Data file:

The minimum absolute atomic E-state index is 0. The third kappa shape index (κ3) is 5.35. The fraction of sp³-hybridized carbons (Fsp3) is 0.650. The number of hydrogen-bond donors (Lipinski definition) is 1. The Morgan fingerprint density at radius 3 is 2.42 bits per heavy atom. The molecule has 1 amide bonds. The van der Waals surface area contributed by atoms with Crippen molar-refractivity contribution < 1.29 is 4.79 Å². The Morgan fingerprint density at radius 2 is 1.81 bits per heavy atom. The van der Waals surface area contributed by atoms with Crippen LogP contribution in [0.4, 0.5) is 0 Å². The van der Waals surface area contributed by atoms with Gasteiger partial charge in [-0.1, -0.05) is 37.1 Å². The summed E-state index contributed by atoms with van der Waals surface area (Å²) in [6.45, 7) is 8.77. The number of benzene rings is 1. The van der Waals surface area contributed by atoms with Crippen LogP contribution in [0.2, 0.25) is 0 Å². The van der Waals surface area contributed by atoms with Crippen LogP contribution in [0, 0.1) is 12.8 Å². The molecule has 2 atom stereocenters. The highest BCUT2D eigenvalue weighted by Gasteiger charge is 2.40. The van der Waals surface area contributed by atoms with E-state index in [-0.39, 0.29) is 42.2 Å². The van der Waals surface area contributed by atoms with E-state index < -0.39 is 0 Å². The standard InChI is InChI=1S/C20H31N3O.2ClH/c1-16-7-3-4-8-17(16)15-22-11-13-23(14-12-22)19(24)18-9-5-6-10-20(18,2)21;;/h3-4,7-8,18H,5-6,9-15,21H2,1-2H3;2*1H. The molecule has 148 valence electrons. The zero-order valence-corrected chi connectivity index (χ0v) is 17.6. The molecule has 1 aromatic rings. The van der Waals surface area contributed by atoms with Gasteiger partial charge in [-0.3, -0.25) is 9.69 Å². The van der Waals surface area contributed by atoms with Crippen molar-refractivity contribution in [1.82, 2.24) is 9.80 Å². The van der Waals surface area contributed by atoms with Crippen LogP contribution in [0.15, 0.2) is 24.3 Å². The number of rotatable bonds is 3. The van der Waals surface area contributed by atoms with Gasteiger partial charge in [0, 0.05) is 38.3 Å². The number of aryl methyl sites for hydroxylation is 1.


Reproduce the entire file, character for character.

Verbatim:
The minimum absolute atomic E-state index is 0. The third kappa shape index (κ3) is 5.35. The fraction of sp³-hybridized carbons (Fsp3) is 0.650. The number of hydrogen-bond donors (Lipinski definition) is 1. The Morgan fingerprint density at radius 3 is 2.42 bits per heavy atom. The molecule has 1 amide bonds. The van der Waals surface area contributed by atoms with Crippen molar-refractivity contribution < 1.29 is 4.79 Å². The Morgan fingerprint density at radius 2 is 1.81 bits per heavy atom. The van der Waals surface area contributed by atoms with Crippen LogP contribution in [0.4, 0.5) is 0 Å². The van der Waals surface area contributed by atoms with Gasteiger partial charge in [-0.1, -0.05) is 37.1 Å². The summed E-state index contributed by atoms with van der Waals surface area (Å²) in [6.45, 7) is 8.77. The number of benzene rings is 1. The van der Waals surface area contributed by atoms with Crippen LogP contribution in [0.2, 0.25) is 0 Å². The van der Waals surface area contributed by atoms with Crippen LogP contribution in [0, 0.1) is 12.8 Å². The molecule has 2 atom stereocenters. The highest BCUT2D eigenvalue weighted by Gasteiger charge is 2.40. The van der Waals surface area contributed by atoms with E-state index in [-0.39, 0.29) is 42.2 Å². The van der Waals surface area contributed by atoms with E-state index < -0.39 is 0 Å². The standard InChI is InChI=1S/C20H31N3O.2ClH/c1-16-7-3-4-8-17(16)15-22-11-13-23(14-12-22)19(24)18-9-5-6-10-20(18,2)21;;/h3-4,7-8,18H,5-6,9-15,21H2,1-2H3;2*1H. The molecule has 148 valence electrons. The zero-order valence-corrected chi connectivity index (χ0v) is 17.6. The molecule has 1 aromatic rings. The van der Waals surface area contributed by atoms with Gasteiger partial charge in [-0.3, -0.25) is 9.69 Å². The van der Waals surface area contributed by atoms with Crippen molar-refractivity contribution in [1.82, 2.24) is 9.80 Å². The van der Waals surface area contributed by atoms with Crippen LogP contribution in [0.15, 0.2) is 24.3 Å². The number of rotatable bonds is 3. The van der Waals surface area contributed by atoms with Gasteiger partial charge in [0, 0.05) is 38.3 Å². The number of aryl methyl sites for hydroxylation is 1.